Now, Julie serves in a variety of roles at the Sheriff’s Office including the Office/Financial manager, and head of the warrants and civil division, in addition to being the matron of the jail. Her husband, Tim Troyer is the Steuben County Sheriff. Next year, he will serve as President of the Indiana Sheriff’s Association.
Julie joined the board because she see what’s going on in the community through a different perspective as a result of her work with the Sheriff’s Office. She has a unique understanding of the way others think and live, and she thinks this is an asset when it comes to making decisions that will contribute to the best future for Steuben County.
One challenge Julie hopes to address through her time with SCCF is to support a variety of post-high school educational opportunities. She believes in the work SCCF has done with the City of Angola to promote vocational schools and encourage students to receive hands on experience and skills training. When students understand that there are many options in addition to college, she thinks the community at large can benefit.
Julie’s favorite projects at SCCF have been the large capacity building grants, such as the one received by the Community Humane Shelter. These grants provided an opportunity for SCCF to dig deep and challenge both nonprofits and the Community Foundation to make sure they were working as efficiently and effectively as possible. She thinks one of the most difficult parts of serving on the board is to ensure that grants are really making a difference, and these opportunities made it clear that SCCF can successfully improve life in Steuben County.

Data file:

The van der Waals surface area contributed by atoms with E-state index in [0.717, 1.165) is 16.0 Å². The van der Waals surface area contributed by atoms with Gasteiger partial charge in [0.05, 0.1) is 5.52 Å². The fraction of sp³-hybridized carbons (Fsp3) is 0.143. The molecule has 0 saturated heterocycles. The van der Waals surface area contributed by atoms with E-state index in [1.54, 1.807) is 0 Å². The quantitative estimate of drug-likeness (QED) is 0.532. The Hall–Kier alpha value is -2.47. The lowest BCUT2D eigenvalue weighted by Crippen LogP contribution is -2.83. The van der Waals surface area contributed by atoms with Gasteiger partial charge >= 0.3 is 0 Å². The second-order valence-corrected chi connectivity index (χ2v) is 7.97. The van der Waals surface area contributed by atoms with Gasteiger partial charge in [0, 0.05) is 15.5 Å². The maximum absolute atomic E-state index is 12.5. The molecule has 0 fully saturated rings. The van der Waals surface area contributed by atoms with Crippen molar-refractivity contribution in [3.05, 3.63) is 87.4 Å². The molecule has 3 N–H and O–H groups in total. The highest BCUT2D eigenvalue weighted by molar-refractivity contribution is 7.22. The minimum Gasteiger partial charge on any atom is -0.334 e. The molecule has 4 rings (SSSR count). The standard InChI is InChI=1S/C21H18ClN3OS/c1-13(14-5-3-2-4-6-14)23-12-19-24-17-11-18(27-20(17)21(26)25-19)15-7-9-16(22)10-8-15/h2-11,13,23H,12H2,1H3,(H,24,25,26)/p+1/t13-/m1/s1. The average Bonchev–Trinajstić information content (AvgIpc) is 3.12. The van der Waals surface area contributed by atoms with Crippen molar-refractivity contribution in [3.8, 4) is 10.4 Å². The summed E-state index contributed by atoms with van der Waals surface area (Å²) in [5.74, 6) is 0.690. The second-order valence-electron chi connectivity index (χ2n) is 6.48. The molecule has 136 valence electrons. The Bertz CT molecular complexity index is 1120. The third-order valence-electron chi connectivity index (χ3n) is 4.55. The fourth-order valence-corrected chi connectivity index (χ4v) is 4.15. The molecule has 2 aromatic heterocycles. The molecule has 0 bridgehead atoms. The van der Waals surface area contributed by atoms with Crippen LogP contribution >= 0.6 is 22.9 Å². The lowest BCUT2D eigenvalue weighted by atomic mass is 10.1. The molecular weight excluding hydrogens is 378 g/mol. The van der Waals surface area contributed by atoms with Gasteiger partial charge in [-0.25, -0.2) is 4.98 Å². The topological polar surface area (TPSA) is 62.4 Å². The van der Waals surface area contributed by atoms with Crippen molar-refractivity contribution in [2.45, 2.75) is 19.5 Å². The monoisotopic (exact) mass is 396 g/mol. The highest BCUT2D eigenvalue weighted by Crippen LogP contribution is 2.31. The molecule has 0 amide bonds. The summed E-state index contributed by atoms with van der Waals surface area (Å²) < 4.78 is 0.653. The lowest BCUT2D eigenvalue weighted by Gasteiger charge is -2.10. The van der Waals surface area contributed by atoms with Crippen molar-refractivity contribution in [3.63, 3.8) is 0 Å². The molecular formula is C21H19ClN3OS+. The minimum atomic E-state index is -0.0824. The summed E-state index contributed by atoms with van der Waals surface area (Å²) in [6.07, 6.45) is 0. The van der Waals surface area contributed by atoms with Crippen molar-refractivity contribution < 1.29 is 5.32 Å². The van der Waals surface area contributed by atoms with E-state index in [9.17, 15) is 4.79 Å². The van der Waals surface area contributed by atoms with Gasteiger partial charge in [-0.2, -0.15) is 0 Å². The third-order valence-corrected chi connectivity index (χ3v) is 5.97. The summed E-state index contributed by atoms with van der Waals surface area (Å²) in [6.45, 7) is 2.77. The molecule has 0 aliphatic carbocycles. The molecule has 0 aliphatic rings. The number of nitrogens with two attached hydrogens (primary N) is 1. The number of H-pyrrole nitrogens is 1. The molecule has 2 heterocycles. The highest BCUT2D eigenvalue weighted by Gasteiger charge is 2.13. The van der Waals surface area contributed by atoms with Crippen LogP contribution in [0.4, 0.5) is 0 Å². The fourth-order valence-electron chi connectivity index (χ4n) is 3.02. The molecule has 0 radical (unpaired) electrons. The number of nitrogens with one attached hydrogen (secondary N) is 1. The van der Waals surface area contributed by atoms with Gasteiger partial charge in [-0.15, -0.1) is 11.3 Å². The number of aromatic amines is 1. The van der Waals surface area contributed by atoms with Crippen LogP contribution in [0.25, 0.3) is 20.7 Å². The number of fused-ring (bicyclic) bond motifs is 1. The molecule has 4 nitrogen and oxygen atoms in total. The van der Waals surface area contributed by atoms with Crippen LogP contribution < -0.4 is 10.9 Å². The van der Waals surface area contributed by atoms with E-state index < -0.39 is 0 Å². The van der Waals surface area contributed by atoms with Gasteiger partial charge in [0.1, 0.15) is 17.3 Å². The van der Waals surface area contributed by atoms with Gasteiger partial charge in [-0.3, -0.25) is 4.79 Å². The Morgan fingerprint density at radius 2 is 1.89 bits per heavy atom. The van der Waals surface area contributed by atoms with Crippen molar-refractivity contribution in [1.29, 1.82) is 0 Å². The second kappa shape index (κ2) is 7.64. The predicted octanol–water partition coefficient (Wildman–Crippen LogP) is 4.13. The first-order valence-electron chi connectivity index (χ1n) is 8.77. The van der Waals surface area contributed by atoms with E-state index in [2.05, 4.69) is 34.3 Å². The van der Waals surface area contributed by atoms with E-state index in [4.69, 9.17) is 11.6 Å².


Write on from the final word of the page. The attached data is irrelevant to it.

Outside of her job and board service, Julie is busy raising a baseball playing son and a college student, as well as keeping up with her oldest child and his family in Georgia. When she has the free time, she enjoys reading, old classic movies, birdwatching, and travel.
In contrast to her busy life, Julie loves that Steuben County is still quiet. She thinks the lack of traffic, busyness, and noise are an easily overlooked asset that makes this a great place to live.
Vice - Chair, Board of Directors
“I see segments of society who don’t even know they need help, and some of these needs can be addressed by the foundation. I think I can bring a voice for those people to help them have a better life.”
Julie Troyer has shared her voice with the SCCF Board of Directors for the last 5 years. Originally from Coldwater Michigan, she attended Quincy High School before taking classes in Sociology and Business at Western Michigan University. She was hired by the Steuben County Sheriff’s Office in Angola and has worked there for 23 years.